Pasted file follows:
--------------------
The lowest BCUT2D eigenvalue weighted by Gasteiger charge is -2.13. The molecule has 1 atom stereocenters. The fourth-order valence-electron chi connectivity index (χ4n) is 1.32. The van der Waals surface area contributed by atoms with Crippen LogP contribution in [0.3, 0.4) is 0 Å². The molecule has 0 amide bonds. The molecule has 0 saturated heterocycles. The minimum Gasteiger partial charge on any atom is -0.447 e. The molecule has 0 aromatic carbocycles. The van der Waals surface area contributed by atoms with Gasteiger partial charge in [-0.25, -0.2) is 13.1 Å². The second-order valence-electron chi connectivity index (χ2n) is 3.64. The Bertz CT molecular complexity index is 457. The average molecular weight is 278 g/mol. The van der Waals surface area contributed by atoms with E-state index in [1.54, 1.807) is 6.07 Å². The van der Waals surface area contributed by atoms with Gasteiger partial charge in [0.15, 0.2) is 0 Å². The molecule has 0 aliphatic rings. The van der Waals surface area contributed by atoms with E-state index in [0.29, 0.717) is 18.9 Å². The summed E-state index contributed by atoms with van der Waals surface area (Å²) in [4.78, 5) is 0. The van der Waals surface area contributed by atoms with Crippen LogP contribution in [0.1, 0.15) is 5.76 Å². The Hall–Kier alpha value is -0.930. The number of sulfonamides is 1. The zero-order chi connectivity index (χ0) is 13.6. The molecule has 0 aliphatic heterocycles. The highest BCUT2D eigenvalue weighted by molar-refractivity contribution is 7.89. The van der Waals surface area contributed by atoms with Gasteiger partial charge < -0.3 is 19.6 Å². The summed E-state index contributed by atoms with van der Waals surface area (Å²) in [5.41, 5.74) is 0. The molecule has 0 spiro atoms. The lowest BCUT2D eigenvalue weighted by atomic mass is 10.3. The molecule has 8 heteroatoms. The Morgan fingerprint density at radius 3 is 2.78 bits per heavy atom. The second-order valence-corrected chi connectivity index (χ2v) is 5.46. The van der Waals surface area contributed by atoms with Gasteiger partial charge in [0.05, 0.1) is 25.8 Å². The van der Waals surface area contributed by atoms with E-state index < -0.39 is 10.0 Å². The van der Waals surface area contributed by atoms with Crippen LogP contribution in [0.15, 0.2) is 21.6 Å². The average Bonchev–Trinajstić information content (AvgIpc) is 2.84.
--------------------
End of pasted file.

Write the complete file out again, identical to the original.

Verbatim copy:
The lowest BCUT2D eigenvalue weighted by Gasteiger charge is -2.13. The molecule has 1 atom stereocenters. The fourth-order valence-electron chi connectivity index (χ4n) is 1.32. The van der Waals surface area contributed by atoms with Crippen LogP contribution in [0.3, 0.4) is 0 Å². The molecule has 0 amide bonds. The molecule has 0 saturated heterocycles. The minimum Gasteiger partial charge on any atom is -0.447 e. The molecule has 0 aromatic carbocycles. The van der Waals surface area contributed by atoms with Gasteiger partial charge in [-0.25, -0.2) is 13.1 Å². The second-order valence-electron chi connectivity index (χ2n) is 3.64. The Bertz CT molecular complexity index is 457. The average molecular weight is 278 g/mol. The van der Waals surface area contributed by atoms with E-state index in [1.54, 1.807) is 6.07 Å². The van der Waals surface area contributed by atoms with Gasteiger partial charge in [0.15, 0.2) is 0 Å². The molecule has 0 aliphatic rings. The van der Waals surface area contributed by atoms with E-state index in [0.29, 0.717) is 18.9 Å². The summed E-state index contributed by atoms with van der Waals surface area (Å²) in [4.78, 5) is 0. The van der Waals surface area contributed by atoms with Crippen LogP contribution in [0.1, 0.15) is 5.76 Å². The Hall–Kier alpha value is -0.930. The number of sulfonamides is 1. The zero-order chi connectivity index (χ0) is 13.6. The molecule has 0 aliphatic heterocycles. The highest BCUT2D eigenvalue weighted by molar-refractivity contribution is 7.89. The van der Waals surface area contributed by atoms with Gasteiger partial charge < -0.3 is 19.6 Å². The summed E-state index contributed by atoms with van der Waals surface area (Å²) in [5.41, 5.74) is 0. The molecule has 0 spiro atoms. The lowest BCUT2D eigenvalue weighted by atomic mass is 10.3. The molecule has 8 heteroatoms. The Morgan fingerprint density at radius 3 is 2.78 bits per heavy atom. The second-order valence-corrected chi connectivity index (χ2v) is 5.46. The van der Waals surface area contributed by atoms with Gasteiger partial charge in [0.05, 0.1) is 25.8 Å². The van der Waals surface area contributed by atoms with E-state index < -0.39 is 10.0 Å². The van der Waals surface area contributed by atoms with Crippen LogP contribution in [0.15, 0.2) is 21.6 Å². The average Bonchev–Trinajstić information content (AvgIpc) is 2.84.